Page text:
Anyone who has ever used a ramp at an airport to roll luggage, or at a mall to push a stroller, has benefited from the American with Disabilities Act (ADA). But as helpful and necessary as those ramps may seem for all, they wouldn’t exist had they not been installed specifically to accommodate those using wheelchairs.
This summer marks the 30th anniversary of the Americans With Disabilities Act, a landmark civil rights law, signed by President H.W. Bush in July of 1990. An extension of the 1964 Civil Rights Act, the ADA made definitive the rights of those who are born with or who experience a disability during their lifetime. The law prohibits discrimination in the workplace and in schools, and by both local and state governments. It also provides standards for privately owned businesses and commercial facilities, allowing those with disabilities the ability to lead full and productive lives.
The Americans with Disabilities Act ensures that individuals with disabilities have access to transportation, public accommodations, and communications. With multiple Titles in the law it establishes the requirement for both public and privately owned, leased or operated facilities – like hotels, restaurants, retail stores, doctors’ offices, day care centers, sports stadiums, movie theaters and more – to comply with the ADA measures. Minimum standards have been set that remove barriers in existing buildings where it is reasonable to achieve, and ensure that accessibility measures are planned and installed in all new construction. Besides supporting mobility, businesses also need to take steps necessary to communicate effectively with those with hearing, speech or vision disabilities.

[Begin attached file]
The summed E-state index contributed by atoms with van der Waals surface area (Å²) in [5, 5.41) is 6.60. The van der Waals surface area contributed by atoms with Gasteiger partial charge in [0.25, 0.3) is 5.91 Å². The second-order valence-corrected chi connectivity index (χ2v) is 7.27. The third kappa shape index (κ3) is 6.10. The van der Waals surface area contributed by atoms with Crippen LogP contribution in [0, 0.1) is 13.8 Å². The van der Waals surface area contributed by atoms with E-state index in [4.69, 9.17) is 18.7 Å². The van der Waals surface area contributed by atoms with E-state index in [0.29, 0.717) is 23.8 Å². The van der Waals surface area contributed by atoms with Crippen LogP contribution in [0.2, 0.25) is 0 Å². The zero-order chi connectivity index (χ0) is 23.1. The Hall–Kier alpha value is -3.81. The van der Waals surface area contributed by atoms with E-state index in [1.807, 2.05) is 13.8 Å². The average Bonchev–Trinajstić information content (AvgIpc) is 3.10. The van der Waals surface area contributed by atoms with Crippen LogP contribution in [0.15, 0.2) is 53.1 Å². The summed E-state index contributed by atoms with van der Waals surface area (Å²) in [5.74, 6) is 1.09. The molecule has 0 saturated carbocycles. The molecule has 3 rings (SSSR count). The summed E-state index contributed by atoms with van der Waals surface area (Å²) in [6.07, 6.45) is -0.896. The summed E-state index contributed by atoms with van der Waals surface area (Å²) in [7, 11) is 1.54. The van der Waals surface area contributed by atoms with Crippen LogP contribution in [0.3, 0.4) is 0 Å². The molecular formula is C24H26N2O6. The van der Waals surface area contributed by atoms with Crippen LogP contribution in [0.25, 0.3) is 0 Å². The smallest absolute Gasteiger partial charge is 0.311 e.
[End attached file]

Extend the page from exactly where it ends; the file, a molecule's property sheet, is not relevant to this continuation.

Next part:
Living with a disability can be profoundly challenging. Whether mental or physical, obstacles present themselves to those who suffer that just don’t exist for the general population. And being encumbered often causes limitations that can lead to lack of independence, depression and social isolation. For some, limitations also create financial hardship. Navigating life while overcoming a constant roadblock is a constant struggle. The ADA was signed into law in an attempt to level the playing field.
But passage of the ADA, like many other civil rights laws, was hard fought and took years to achieve. Prior to becoming a law, individuals with disabilities were routinely denied access to education and jobs. Schools cited a lack of facilities that would accommodate students with intellectual or physical disabilities. Businesses did the same, which left qualified individuals uneducated and unemployed. Today all public schools must provide an appropriate education for all students in their district and all government offices must provide the structural facilities necessary for equal access. Private schools and businesses are responsible to do the same.
But even with the Americans with Disabilities Act, barriers remain for some who live with a disability. Access to the internet has come to the forefront during the COVID crisis as many people are working from home and shopping from home, but what’s not clear is how far the ADA goes towards accommodating these needs. Expect to see court challenges on this front in the coming years.
Though work remains, 30 years of the ADA is still something to celebrate!